Mohammad Hossein Asadi Lari, STEM Advocate & Research Superstar
Our October Leader in the Spotlight is Mohammad Hossein Asadi Lari, an accomplished third year student in the Honours Cellular, Anatomical, and Physiological Sciences program at UBC. Through various initiatives, Mohammad shares his passion for science and research. Mohammad is a founding member of the STEM Fellowship, a youth-run non-profit organization that aims to enhance STEM education for high school and university students. Currently, he serves as their Managing Director for Scholarly Publication and Steering Committee Member. Additionally, Mohammad serves as Chair of the Gene Researcher for a Week program, and is a member of the Canadian Red Cross National Youth Advisory Council. Mohammad has been involved in various research projects, since high school. For his work in nanotechnology, he holds a patent and has been awarded the first place poster prize in the International Young Scientists’ Conference. Previously, Mohammad won the bronze award in the International Junior Science Olympiad and the bronze award in the Iranian National Chemistry Olympiad. In our interview, Mohammad describes his journey into research and science, provides advice to aspiring researchers, and shares a critical tip for time management.
1. Tell us about your foray into nanotechnology research as a high school student.
My journey into nanotechnology research arose from a combination of interested friends and a wonderful mentor from my high school in Iran. We started out with a passion in chemistry in grade 9 and spent tens of hours in the lab wanting to fix a problem.
At the time, there were many efforts to support nanotechnology research in Iranian high schools and so we thought and used silver nanoparticles to create antibacterial banknotes. The project received awards in a number of science fairs including the first poster prize in the International Young Scientists’ Conference. We patented our invention and the manuscript was recently published (after 4 years!). This process taught me a lot about the difficulties of research, especially when resources are limited.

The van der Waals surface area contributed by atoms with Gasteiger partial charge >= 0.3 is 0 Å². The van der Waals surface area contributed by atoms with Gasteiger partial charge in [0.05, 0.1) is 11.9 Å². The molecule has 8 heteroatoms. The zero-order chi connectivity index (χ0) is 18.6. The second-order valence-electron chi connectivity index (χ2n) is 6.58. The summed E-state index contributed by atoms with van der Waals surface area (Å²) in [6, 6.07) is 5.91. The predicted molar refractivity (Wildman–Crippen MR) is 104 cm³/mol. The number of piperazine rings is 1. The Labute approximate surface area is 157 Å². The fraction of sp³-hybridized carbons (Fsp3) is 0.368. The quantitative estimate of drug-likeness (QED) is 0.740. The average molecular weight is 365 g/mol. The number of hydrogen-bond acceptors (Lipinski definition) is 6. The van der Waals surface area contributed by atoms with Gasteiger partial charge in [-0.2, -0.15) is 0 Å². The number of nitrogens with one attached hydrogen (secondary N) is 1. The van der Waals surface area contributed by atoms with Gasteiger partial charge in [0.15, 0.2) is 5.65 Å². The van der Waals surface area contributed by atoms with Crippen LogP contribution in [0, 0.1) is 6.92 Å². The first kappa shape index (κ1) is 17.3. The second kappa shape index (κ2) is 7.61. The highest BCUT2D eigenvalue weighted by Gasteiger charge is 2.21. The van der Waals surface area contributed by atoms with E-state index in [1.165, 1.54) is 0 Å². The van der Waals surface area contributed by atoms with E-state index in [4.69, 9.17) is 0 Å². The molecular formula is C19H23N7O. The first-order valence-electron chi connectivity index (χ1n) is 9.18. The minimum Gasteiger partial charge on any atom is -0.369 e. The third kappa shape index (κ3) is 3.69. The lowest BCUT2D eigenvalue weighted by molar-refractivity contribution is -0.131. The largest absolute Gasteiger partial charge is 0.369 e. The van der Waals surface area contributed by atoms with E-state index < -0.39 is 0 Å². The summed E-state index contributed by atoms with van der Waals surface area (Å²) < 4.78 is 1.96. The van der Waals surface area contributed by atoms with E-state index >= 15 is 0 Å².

Over the years of working on this project with my friends, and receiving great mentorship from a chemist who not only shared his passion of chemistry, but also science and education, I have grown immensely.
2. What sorts of lessons have you learned from conducting research? What advice would you provide to aspiring researchers?
Over the last five years, I have conducted research in basic sciences (multiple chemistry-based projects and cancer immunology), clinical chart and systematic reviews (in neurosurgery) and a survey study of student journals. These experiences have taught me that every research project is different but they have some elements in common, the most important of which is: patience.
I have been reminded by my supervisors and mentors time and time again that I have to be patient with the process. I have gotten better at this o
ver time, but it can be difficult to balance one’s desire to drive a project ahead with the many hurdles along the way. This is more evident in larger research groups, where projects can depend on the work of different people with various roles.
My advice to aspiring researchers is:
1) get involved in projects that you are passionate about,
2) study the backgrounds of potential research groups to gauge and/or deepen their interest and,